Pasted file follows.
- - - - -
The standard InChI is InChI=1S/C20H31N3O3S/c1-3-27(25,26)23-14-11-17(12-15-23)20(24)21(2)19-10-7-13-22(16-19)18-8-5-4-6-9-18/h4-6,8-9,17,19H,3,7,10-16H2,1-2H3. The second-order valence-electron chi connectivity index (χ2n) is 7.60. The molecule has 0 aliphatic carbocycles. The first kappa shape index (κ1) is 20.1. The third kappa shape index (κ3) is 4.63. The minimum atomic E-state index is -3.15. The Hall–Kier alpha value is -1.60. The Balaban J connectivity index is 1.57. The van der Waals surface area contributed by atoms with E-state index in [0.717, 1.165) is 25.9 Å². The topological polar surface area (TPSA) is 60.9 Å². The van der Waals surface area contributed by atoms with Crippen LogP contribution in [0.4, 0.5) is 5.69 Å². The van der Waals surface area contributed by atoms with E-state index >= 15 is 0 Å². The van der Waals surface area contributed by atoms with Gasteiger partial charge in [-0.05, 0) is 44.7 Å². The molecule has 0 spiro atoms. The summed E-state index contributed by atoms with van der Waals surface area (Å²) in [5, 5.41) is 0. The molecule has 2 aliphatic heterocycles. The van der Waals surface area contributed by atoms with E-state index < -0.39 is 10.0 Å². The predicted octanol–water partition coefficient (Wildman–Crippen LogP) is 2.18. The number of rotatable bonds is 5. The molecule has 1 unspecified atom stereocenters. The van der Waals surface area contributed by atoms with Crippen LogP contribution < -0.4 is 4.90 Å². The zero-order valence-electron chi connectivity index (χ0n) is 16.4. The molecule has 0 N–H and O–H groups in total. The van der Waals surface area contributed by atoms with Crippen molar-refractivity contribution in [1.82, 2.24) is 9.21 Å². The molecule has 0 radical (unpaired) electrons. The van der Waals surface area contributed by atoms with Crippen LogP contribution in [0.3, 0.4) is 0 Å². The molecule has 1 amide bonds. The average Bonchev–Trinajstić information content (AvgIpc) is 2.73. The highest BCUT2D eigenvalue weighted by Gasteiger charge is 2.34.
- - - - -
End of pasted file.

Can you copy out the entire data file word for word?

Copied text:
The standard InChI is InChI=1S/C20H31N3O3S/c1-3-27(25,26)23-14-11-17(12-15-23)20(24)21(2)19-10-7-13-22(16-19)18-8-5-4-6-9-18/h4-6,8-9,17,19H,3,7,10-16H2,1-2H3. The second-order valence-electron chi connectivity index (χ2n) is 7.60. The molecule has 0 aliphatic carbocycles. The first kappa shape index (κ1) is 20.1. The third kappa shape index (κ3) is 4.63. The minimum atomic E-state index is -3.15. The Hall–Kier alpha value is -1.60. The Balaban J connectivity index is 1.57. The van der Waals surface area contributed by atoms with E-state index in [0.717, 1.165) is 25.9 Å². The topological polar surface area (TPSA) is 60.9 Å². The van der Waals surface area contributed by atoms with Crippen LogP contribution in [0.4, 0.5) is 5.69 Å². The van der Waals surface area contributed by atoms with E-state index >= 15 is 0 Å². The van der Waals surface area contributed by atoms with Gasteiger partial charge in [-0.05, 0) is 44.7 Å². The molecule has 0 spiro atoms. The summed E-state index contributed by atoms with van der Waals surface area (Å²) in [5, 5.41) is 0. The molecule has 2 aliphatic heterocycles. The van der Waals surface area contributed by atoms with E-state index < -0.39 is 10.0 Å². The predicted octanol–water partition coefficient (Wildman–Crippen LogP) is 2.18. The number of rotatable bonds is 5. The molecule has 1 unspecified atom stereocenters. The van der Waals surface area contributed by atoms with Crippen LogP contribution < -0.4 is 4.90 Å². The zero-order valence-electron chi connectivity index (χ0n) is 16.4. The molecule has 0 N–H and O–H groups in total. The van der Waals surface area contributed by atoms with Crippen molar-refractivity contribution in [1.82, 2.24) is 9.21 Å². The molecule has 0 radical (unpaired) electrons. The van der Waals surface area contributed by atoms with Crippen LogP contribution in [0.3, 0.4) is 0 Å². The molecule has 1 amide bonds. The average Bonchev–Trinajstić information content (AvgIpc) is 2.73. The highest BCUT2D eigenvalue weighted by Gasteiger charge is 2.34.